In Patagonia I used my tablet to take all my pictures. At first it felt awkward because of the size, but I managed. I usually carried it by tucking it under my arm during hikes or by placing it in my backpack. Several months ago I invested in an OtterBox to protect my tablet, which adds heft and weight to the device, but left me feeling totally fearless about snapping pics in the rain, on boat rides, and other extreme conditions.
I was travelling with a group and observed the different ways people were taking pictures. Everybody used a smartphone and/or a camera. Although many of the travellers had tablets, I was the only one using it to take photos.
For over two weeks my main activities consisted of seeing spectacular, stunning things and trying to document them. After a day or two, I noticed that digital photos present four main challenges:
Experiencing vs. Documenting – I often found myself torn between wanting to be fully immersed in my surroundings with all my senses and no tablet, or to capture the moment in images. I started thinking about why I didn’t feel the same way with pre-digital cameras. When using older cameras, film was expensive so I was more judicious about where and when I would take pictures. For example I would wait to reach the viewpoint to take pictures rather than snapping them along the way as I do now with the tablet. When I reached the viewpoint I would take a few pictures, not dozens, the way I can so easily with a digital camera/device.
Volume – It is easy to accumulate large amounts of pictures in a short period of time.
Multi-formats – Cameras/devices take video and images, both of which pose slightly different challenges for organizing.
Synchronization – As I mentioned earlier, most people used a combination of devices to capture images, all of which indicates the need to consolidate them in one place. Some people used a smartphone instead of a camera because it facilitated sharing photos, via a wi-fi or cellular connection. Additionally the smartphone could tag the image with geolocation data making it easier to keep track of where the picture was taken.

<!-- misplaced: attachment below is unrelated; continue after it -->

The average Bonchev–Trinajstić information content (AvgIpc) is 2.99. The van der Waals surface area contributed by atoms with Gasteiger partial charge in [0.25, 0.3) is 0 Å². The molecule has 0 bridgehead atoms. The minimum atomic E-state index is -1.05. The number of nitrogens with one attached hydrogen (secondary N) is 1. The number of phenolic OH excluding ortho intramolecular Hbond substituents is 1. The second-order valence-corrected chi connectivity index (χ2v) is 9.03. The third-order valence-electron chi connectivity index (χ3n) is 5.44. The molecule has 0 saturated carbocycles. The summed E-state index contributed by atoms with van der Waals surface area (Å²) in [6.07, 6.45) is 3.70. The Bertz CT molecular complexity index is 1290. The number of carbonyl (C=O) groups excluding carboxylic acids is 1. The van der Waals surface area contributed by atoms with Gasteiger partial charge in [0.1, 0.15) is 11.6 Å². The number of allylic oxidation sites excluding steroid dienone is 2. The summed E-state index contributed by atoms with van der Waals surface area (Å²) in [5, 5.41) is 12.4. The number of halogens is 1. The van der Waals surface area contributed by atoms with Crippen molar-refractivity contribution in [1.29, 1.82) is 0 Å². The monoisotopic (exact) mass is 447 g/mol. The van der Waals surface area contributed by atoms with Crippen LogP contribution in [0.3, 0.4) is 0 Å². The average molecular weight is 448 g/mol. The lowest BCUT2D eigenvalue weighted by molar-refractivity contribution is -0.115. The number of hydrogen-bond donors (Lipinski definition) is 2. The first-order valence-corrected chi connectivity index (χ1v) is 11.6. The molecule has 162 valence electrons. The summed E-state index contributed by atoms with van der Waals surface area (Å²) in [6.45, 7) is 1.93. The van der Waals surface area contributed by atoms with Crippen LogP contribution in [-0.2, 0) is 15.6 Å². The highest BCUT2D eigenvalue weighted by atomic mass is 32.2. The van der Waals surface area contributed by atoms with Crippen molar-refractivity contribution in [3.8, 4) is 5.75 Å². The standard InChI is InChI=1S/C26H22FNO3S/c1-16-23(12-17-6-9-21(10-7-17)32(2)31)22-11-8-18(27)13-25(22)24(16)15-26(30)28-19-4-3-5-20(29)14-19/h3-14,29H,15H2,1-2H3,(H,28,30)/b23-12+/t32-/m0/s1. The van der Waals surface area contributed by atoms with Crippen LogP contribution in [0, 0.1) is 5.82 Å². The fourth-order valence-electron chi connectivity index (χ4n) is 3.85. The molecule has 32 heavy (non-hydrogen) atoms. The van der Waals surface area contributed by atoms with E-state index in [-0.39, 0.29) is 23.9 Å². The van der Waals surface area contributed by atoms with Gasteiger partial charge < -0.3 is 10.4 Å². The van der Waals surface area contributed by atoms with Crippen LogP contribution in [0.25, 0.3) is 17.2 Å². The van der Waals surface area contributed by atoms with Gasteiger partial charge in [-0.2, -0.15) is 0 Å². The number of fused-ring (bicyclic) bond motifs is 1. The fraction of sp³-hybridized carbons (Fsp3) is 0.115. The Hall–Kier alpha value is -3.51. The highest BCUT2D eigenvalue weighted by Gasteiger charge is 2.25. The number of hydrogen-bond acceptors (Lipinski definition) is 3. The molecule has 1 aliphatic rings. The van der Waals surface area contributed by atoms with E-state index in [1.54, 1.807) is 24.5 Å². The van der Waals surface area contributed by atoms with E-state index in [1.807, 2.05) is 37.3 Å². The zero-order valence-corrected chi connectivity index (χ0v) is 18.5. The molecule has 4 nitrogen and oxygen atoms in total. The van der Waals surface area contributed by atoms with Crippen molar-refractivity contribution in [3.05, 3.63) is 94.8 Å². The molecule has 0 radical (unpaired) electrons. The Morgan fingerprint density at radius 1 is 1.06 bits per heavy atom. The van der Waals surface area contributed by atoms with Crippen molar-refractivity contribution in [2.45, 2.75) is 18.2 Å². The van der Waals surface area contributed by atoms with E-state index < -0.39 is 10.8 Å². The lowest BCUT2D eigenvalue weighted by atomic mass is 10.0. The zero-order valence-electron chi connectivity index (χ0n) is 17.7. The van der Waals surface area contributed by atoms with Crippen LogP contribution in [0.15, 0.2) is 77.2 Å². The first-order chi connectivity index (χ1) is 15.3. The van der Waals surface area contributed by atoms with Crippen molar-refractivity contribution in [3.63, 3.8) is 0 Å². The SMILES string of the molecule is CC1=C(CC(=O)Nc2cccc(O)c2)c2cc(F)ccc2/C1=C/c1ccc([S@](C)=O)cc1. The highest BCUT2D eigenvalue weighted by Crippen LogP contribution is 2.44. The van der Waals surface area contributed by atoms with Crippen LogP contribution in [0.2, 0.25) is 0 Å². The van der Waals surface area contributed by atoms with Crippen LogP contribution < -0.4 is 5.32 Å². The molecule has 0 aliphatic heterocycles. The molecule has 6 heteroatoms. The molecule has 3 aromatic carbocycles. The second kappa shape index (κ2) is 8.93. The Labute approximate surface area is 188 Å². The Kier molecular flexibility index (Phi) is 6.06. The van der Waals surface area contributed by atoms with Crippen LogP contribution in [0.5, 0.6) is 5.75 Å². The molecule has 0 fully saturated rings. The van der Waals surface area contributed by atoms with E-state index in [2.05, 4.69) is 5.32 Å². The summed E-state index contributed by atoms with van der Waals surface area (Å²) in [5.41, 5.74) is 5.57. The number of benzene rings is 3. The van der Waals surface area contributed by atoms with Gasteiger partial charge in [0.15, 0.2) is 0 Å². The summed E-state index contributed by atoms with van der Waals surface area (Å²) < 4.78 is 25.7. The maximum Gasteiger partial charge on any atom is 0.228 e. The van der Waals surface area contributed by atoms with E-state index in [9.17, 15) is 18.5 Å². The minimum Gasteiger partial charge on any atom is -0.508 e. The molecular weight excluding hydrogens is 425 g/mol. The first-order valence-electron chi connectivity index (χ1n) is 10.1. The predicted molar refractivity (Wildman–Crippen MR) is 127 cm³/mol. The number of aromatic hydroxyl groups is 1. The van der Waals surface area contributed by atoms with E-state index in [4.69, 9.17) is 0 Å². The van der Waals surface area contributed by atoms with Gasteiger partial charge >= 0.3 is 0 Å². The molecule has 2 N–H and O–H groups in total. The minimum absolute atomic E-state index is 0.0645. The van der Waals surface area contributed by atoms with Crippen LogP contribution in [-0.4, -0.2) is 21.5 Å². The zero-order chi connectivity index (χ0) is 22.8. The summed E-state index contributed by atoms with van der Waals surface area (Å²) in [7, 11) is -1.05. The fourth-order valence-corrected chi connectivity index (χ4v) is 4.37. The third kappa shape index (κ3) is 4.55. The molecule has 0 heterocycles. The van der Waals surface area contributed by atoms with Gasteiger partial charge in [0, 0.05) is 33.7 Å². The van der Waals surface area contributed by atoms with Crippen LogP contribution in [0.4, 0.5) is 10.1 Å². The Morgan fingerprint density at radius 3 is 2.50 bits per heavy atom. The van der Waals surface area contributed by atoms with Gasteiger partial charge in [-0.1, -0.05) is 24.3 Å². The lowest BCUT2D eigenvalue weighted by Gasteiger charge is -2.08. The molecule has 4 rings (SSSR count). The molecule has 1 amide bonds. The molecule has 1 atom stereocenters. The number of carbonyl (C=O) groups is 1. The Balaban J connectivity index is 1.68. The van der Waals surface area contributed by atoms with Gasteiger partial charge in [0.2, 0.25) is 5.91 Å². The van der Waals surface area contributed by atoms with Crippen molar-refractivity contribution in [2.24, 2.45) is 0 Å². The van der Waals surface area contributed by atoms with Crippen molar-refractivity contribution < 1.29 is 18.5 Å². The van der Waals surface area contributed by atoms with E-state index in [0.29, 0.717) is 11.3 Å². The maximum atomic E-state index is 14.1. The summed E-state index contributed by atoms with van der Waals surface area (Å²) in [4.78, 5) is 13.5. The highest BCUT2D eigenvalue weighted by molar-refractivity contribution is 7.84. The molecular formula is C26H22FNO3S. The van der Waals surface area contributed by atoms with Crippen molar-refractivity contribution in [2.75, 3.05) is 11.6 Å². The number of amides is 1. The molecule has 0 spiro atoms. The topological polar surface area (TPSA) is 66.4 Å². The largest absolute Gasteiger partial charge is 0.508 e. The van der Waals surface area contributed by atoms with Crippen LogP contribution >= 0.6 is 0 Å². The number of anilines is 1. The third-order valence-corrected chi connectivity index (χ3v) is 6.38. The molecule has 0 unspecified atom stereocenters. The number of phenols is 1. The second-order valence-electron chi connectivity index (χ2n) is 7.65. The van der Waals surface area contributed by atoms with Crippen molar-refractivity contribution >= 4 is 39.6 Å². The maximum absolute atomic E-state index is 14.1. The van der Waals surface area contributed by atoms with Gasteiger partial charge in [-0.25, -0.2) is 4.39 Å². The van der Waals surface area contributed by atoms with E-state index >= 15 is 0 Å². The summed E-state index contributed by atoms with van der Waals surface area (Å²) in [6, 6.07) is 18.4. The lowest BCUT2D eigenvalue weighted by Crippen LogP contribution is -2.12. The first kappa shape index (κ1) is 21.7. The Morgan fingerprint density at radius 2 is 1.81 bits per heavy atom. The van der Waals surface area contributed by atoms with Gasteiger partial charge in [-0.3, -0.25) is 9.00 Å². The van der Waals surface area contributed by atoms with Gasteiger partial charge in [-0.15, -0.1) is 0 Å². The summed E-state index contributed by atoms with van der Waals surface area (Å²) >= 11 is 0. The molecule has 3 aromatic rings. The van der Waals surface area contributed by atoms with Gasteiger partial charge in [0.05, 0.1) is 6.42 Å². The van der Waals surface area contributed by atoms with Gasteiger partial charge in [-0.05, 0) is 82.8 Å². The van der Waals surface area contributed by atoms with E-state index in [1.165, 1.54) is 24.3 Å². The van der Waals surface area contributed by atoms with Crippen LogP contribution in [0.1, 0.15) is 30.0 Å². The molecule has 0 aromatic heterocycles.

Stay tuned as I figure out the dilemmas. I’m especially interested in the synchronization bit.
In the meantime, here’s another pic to enjoy:
A couple months ago I did a massive purge in my apartment. It was interesting for me to see what types of clutter I was accumulating and where it ended up in my place. I have to confess that I was surprised at my collection of pillowcases carefully tucked away in the linen closet. Although I do get rid of things regularly as part of my never-ending quest to be a minimalist, somehow the pillowcases had been ignored for a long time. This is how I ended up with 19 of them.
Here are some quick facts about the situation. I own 3 pillows. Two of the pillows are tempurpedic and will only fit in one pair of pillowcases. This means that I have 17 pillowcases for my one remaining normal pillow. I do realize that this is a distinctly first-world problem, but it made me think of the bigger implications of what was going on.
- I have random, and somewhat useless, accumulations of things that are not benefitting me.
- These random and somewhat useless things were escaping detection and therefore not being purged.
- I couldn’t adequately explain where it all came from.
Doing a massive purge of the things in my apartment was cathartic, but I quickly realized how difficult this task would be to replicate with my digital items. Once stuff is digital it’s a lot easier to accumulate and it often escapes detection a lot longer. And then I just don’t care as much because the end result is not always that obvious or gratifying.
When I cleaned out my apartment I could visibly see more space and less piles of clutter in the corners. This made me feel positive and productive. But to spend time performing the same type of cleanup with my digital items just doesn’t feel the same. Sure it’s nice to have everything look neat on my desktop and be easily retrievable, but that’s how most of my stuff is anyway. I guess it doesn’t feel the same because the space created isn’t visible and doesn’t matter since storage is so cheap.
As for the pillowcases, I kept 6 pairs, 4 of which belonged with sheet sets, 1 special pair for the tempurpedic pillows, and 1 extra set because I liked it. The remaining 7 were all donated.